ANECDOTE

On May 28, 2000, at the wedding of former online editor Seth Krostich to Amy Fetterman, Ray came in the men?s restroom three times to check on me as I was loudly and uncontrollably vomiting. Three times! Once would have been enough for anyone, because it wasn?t pretty. But that?s just the type of guy Ray is. He?s the kind of guy who will repeatedly check on you when you?re vomiting, then smile a big smile and give you a hug, and then point out in front of everyone that you got some on your shoes.

Editorial

Students who work at the CT have a reputation for being hard and salty like New York winters. CT editors proudly and loudly bear the cross of being the University?s Only Student-Run Newspaper, and they are all too eager to tell anyone who will listen how many hours of their precious lives they have spent toiling in the bowels of Wilson Commons. This righteous indignation may be the only heirloom that has withstood generations of turnover and changing attitudes.

These CT editors want and need your sympathy. But the truth is, even the best of them don?t deserve it. Because they know that the privilege of occupying that office and the opportunity to create what they create is its own reward. They may produce a decent newspaper, but the friendships built within those walls are more permanent, more powerful than any words in any volume. And even the modest tribute on this page fails to convey the sincerity of affection for Ray MacConnell.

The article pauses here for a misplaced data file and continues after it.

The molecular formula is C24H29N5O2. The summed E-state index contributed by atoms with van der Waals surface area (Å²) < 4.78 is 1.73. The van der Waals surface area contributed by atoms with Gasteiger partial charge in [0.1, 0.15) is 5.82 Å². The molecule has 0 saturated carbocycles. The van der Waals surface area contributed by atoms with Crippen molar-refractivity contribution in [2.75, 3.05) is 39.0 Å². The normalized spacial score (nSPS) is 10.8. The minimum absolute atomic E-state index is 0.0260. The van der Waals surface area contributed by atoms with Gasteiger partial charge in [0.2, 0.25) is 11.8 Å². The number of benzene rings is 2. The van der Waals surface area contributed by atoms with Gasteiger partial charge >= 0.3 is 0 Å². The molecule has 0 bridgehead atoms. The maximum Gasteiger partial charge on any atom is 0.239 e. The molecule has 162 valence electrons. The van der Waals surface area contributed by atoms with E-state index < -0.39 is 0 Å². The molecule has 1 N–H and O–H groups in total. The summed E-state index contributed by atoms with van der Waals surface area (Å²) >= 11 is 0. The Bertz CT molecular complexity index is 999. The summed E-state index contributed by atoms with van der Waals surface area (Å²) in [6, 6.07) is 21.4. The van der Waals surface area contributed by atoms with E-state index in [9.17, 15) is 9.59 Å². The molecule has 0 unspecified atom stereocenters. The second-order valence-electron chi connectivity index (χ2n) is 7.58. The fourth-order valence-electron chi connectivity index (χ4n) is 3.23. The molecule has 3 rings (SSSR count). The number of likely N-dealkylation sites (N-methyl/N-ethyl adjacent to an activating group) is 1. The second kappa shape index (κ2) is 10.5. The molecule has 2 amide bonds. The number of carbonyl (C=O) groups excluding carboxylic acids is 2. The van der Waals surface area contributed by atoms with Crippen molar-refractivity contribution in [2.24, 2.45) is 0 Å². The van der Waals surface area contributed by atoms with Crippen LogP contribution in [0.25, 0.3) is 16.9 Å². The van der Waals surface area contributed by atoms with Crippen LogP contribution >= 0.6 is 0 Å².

Even the most committed student journalists turn in their press passes after five years. Ray has hunched over his drawing table for a quarter-century, in an office best described as a closet within that basement CT editors whine about. He is as much a part of the CT office as the miscellaneous stains and left-wing graffiti on the wall. He is one reason why you?ll find editors in the CT office even when they?re not worried about deadlines and page layouts. Ray is everyone?s favorite goofy, old, sexually ambiguous, advice-spouting, nosy next-door neighbor with a heart of gold and the chains to match.

He has been at our weddings; he has met our parents; he has taken us to lunch and baked the cookies for dessert. And now he?s been with us for 25 years, without a single complaint about spending the majority of his precious life in the bowels of Wilson Commons. CT editors can readily brandish their heirloom of self-sacrifice, but nobody asks why Ray has chosen to stick around so long.

It would be nice to think that he?s stayed because he loves us, all of us, his students. But it would be enough if he simply knew that we loved him too.



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